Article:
Figure 1.:
How I assess fluid requirements in the acutely ill patient.

Today, profound sedation is rarely used; therefore, even mechanically ventilated patients have some spontaneous breathing, and the associated changes in intrathoracic pressure mean that respiratory variations are no longer reliable for assessment of fluid responsiveness. Evaluation of static variables, such as arterial pressure, heart rate, urine output, and even CVP, does not predict the response to fluids well, and a dynamic test is usually preferred. The fluid challenge technique combines evaluation of benefit (increase in cardiac output) and risk (increase in venous pressures). I use the classic test with rapid administration of a fluid bolus of 200 ml crystalloid or 100 ml colloid over (5 to) 10 minutes (7). If blood flow increases (estimated by cardiac output measurements or even clinical evaluation of organ perfusion) and the increase in CVP is minimal, fluid administration can be continued, and the test can be repeated. If, in contrast, the increase in blood flow is negligible and there is a marked increase in CVP, additional fluid administration is likely to be harmful, and fluids should be stopped. This strategy is recommended even in children and neonates with sepsis (8). Some physicians might use larger amounts of fluid over 20–30 minutes, but I do not support this approach, because patient status can change considerably during such a long period. Others may use “mini-fluid challenges” over 1 minute to be completely sure that conditions are unlikely to change; this is particularly applicable in the operating room. In all cases, care needs to be taken to avoid patient stimulation and changes in therapy during the procedure, which may make the results uninterpretable. Because the goal is to increase cardiac output by the Frank–Starling relationship, ideally cardiac output should be measured. When vascular tone is preserved, such as in hypovolemic shock, a positive response to fluid will result in an increase in arterial pressure, but this may not be the case when vascular tone is decreased, such as in sepsis. In patients with oliguria, urine output cannot be used to assess the effects of fluids, because the response is too slow, but a positive urine output response to a fluid challenge supports the need to give more fluid.

Passive leg raising is a clever procedure, which effectively amounts to an “internal fluid challenge” with a transient fluid shift from the lower part of the body into the thoracic compartment induced by lifting the legs (9). However, although passive leg raising sounds easy, it is not. First, changes are short lived and relatively subtle: changes in BP are not reliable, and changes in stroke volume need to be detected. Second and more importantly, the rapid change in inclination of the bed is stressful for the patient, and the associated increase in arterial pressure and heart rate may be inaccurately interpreted as a positive response to fluids. Evaluation of volume assessment is essential to ensure that patients are neither hypo- nor hypervolemic, because these extremes of volume status both have harmful effects on organ function. However, time should not be wasted on assessing volume status or fluid responsiveness if it is clear that fluids are needed (e.g., in a patient with acute bleeding) (1). All measures of fluid responsiveness have limitations, and I prefer to base ongoing fluid decisions on the results of repeated fluid challenges. However the fluid volume is assessed, ongoing fluid management must be directed according to the salvage, optimization, stabilization, and de-escalation phase as shown in our patient history: in the initial phase of resuscitation, when tissue perfusion is altered, there may be a place for fluids, and there is definitely no place for fluid restriction or diuretics. When the patient is “stabilized” (10), attempts should then begin to limit edema.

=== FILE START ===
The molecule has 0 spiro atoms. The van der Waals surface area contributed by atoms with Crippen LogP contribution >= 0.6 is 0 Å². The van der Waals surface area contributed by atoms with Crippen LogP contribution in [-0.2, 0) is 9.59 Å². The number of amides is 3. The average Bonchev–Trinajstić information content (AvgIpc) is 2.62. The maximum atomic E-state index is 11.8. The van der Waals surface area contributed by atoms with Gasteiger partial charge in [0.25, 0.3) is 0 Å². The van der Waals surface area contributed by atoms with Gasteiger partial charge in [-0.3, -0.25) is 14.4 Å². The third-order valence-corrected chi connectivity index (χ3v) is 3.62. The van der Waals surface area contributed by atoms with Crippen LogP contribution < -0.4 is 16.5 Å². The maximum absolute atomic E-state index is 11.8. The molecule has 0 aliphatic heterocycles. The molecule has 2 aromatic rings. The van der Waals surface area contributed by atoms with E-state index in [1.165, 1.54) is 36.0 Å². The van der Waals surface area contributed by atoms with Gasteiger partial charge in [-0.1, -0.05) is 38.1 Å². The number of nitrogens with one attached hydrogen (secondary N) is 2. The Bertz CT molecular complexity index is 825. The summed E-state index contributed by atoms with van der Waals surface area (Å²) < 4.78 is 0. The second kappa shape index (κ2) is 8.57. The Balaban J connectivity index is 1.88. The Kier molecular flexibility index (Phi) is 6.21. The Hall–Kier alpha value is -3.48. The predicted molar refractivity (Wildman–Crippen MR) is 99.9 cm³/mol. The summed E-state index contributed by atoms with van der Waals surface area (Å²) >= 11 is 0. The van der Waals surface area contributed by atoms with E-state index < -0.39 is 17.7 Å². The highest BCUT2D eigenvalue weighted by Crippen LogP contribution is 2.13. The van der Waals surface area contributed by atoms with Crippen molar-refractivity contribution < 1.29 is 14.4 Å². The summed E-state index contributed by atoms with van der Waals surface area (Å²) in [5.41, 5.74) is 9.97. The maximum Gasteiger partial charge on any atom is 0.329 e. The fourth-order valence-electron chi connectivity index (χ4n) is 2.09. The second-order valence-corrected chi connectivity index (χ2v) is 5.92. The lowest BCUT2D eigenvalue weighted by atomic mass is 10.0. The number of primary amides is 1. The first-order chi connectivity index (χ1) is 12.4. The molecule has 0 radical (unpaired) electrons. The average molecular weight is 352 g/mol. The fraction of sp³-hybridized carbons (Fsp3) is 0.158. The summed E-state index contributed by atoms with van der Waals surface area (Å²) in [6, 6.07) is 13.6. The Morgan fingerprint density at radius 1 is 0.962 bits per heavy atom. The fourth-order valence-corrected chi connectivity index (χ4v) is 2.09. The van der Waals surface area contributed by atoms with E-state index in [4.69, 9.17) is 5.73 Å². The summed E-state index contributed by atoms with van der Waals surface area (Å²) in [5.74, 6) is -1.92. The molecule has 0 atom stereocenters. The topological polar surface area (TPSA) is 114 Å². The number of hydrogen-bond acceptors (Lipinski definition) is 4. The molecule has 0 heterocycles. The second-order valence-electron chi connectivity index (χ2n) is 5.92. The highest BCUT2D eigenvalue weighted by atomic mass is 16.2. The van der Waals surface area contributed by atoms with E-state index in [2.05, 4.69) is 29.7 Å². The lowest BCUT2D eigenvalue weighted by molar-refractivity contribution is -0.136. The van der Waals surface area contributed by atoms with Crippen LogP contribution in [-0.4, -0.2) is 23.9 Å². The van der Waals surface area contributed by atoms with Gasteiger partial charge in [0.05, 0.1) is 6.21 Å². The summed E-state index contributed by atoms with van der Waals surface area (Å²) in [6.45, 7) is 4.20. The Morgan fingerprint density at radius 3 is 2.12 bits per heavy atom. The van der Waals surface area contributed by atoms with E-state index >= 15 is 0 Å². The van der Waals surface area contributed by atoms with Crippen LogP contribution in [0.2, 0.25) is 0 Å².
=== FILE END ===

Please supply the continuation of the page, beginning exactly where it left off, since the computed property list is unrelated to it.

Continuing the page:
Dr. Vincent has nothing to disclose.

Published online ahead of print. Publication date available at


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Hemodynamics and Vascular Regulation; humans; central venous pressure; norepinephrine; blood pressure; critical illness; diuretics; central venous catheters; hypotension; vasoconstrictor agents; hemodynamics; edema; peritonitis